Every office has a chair that nobody likes.
You know the one, that pitiful pariah of wobbly wheels and worn upholstery. It gets handed off during all-staff meetings like a hot potato.
Even the intern won’t sit in it.
The decent thing to do would be to put it out of its misery. Just roll it to the curb with a “FREE” sign. Give it a farewell salute and say, “See you later, alligator.”
And just like that, the world’s saddest chair becomes somebody else’s problem, right?
Once it hits the curb, it becomes EVERYBODY’s problem.
You’ve probably spent time considering the impact of your office furniture on your own business, but what about its impact on the people outside of your workplace?
It’s hard to believe that one task chair could pack so much environmental weight, but all those lonely seats (plus desks, tables and cabinets) add up. According to estimates from the Environmental Protection Agency (EPA), up to 8.5 million tons, or 17 billion pounds, of office furniture ends up in U.S. landfills every year.
The cycle doesn’t end either, because all that unwanted furniture is quickly replaced. The Business and Institutional Furniture Manufacturer’s Association (BIFMA) reported that, in 2015, $10.2 billion worth of commercial furniture and equipment was produced, sold and used in the United States.
With numbers like that, it’s easy to see why improving the sustainability of office furniture has become such a priority for American businesses as well as companies all over the world.
Sustainability starts with the decisions you make on materials and vendors, and includes actions you take throughout the lifespan of your office furniture.
Let’s consider the three key aspects of office furniture sustainability:
Every desk leads a double life.
Its first life starts at construction and ends when the desk arrives in your office.
Committing to sustainable furniture includes considering that desk’s path from raw material to factory to warehouse to you.
Materials have always been at the top of the sustainability list for good reason. We spend a lot of time at work, closely engaged with spaces and people.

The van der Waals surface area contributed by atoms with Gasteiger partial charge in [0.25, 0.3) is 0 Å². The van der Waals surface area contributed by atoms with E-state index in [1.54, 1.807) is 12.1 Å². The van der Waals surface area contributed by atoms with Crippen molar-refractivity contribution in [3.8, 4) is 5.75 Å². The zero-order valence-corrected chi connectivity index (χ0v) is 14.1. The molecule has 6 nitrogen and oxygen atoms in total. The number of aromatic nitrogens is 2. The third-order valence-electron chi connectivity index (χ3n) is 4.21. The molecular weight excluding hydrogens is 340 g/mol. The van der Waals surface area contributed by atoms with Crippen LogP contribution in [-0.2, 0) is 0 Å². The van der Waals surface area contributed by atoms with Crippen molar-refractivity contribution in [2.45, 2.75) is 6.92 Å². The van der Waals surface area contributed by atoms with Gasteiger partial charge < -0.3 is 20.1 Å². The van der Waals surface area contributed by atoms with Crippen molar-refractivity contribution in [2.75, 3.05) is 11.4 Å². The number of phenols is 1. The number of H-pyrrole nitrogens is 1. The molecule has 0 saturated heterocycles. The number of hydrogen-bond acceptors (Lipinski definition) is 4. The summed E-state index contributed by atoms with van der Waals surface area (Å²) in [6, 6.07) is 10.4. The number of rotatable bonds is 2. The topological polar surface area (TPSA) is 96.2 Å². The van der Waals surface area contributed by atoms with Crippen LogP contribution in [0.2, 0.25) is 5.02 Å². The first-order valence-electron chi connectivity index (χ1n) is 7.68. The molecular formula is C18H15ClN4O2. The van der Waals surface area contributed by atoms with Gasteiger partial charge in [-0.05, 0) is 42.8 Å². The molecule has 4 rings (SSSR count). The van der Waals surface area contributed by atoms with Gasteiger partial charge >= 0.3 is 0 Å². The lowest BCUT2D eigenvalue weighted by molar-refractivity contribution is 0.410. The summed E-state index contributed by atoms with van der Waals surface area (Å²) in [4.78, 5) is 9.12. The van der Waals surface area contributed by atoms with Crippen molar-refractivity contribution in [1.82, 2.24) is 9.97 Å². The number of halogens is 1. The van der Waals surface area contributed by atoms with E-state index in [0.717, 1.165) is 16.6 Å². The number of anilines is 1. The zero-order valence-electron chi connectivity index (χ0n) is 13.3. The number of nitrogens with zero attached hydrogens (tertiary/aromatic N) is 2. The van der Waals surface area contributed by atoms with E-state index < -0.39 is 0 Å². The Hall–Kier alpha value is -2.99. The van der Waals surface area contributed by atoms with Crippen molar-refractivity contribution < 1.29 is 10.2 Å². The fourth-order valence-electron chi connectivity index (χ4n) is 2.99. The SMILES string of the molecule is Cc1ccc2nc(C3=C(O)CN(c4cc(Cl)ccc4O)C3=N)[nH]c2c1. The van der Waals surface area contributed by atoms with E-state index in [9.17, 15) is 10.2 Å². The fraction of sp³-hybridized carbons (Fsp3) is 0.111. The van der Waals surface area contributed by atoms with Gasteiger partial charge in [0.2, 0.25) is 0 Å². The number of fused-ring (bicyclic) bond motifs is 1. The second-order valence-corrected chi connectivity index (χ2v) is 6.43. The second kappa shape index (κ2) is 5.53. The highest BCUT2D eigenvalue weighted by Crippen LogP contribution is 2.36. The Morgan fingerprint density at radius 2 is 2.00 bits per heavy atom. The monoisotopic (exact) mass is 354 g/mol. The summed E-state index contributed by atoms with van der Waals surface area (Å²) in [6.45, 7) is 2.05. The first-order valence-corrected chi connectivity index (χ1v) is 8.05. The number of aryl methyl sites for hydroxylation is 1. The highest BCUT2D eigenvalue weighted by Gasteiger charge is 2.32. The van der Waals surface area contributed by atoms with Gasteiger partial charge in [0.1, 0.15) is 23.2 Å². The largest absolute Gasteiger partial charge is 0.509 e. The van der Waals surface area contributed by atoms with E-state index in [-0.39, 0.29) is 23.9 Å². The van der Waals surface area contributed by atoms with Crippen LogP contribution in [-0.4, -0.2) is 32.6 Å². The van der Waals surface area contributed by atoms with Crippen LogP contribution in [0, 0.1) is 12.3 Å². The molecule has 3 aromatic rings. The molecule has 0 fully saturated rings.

Reputable manufacturers can provide a “list of ingredients” that tell you exactly what goes into the furniture you buy.
You’ll want to avoid banned materials and “chemicals of concern” including PVC, benzidine dyes, ozone depleters, hexavalent chromium, certain hazardous phthalates, and PBDE flame retardants.
In addition to researching materials, consider things like transportation methods, labor methods and the carbon footprint of your manufacturers, distributors and vendors.
Sustainability involves thinking about the well-being of the people who manufactured the product and ultimately, the end-users of that same product.
The second life of that desk starts when an employee boots up their computer and begins work. It ends when that desk stops being useful. The longer that desk can remain an effective tool inside your workplace, the more sustainable it is.
That’s why it’s important to choose wisely. Avoid pieces that are poorly made or feel disposable. Office furniture that is built to last, and can be repaired and upgraded, is infinitely more eco-friendly than the alternative.
Seek out manufacturers and vendors that offer warranties, service plans and build in contingencies for obsolescence. The average life of a fixed asset (including office furniture) should be about 7 years.
Completely replacing items within that 7-year lifespan is a waste of time and money.
When someone retires at your company, I’m guessing that they don’t go out with the bulk trash pickup.
There are probably succession plans in place for the CEO and other top-level management. Typically, the final chapter of someone’s career involves a big party, a gold watch and the appointment of a capable replacement.
Now, I’m not suggesting you gather the troops and raise a toast every time a desk is put out to pasture, but some premeditation is strongly recommended.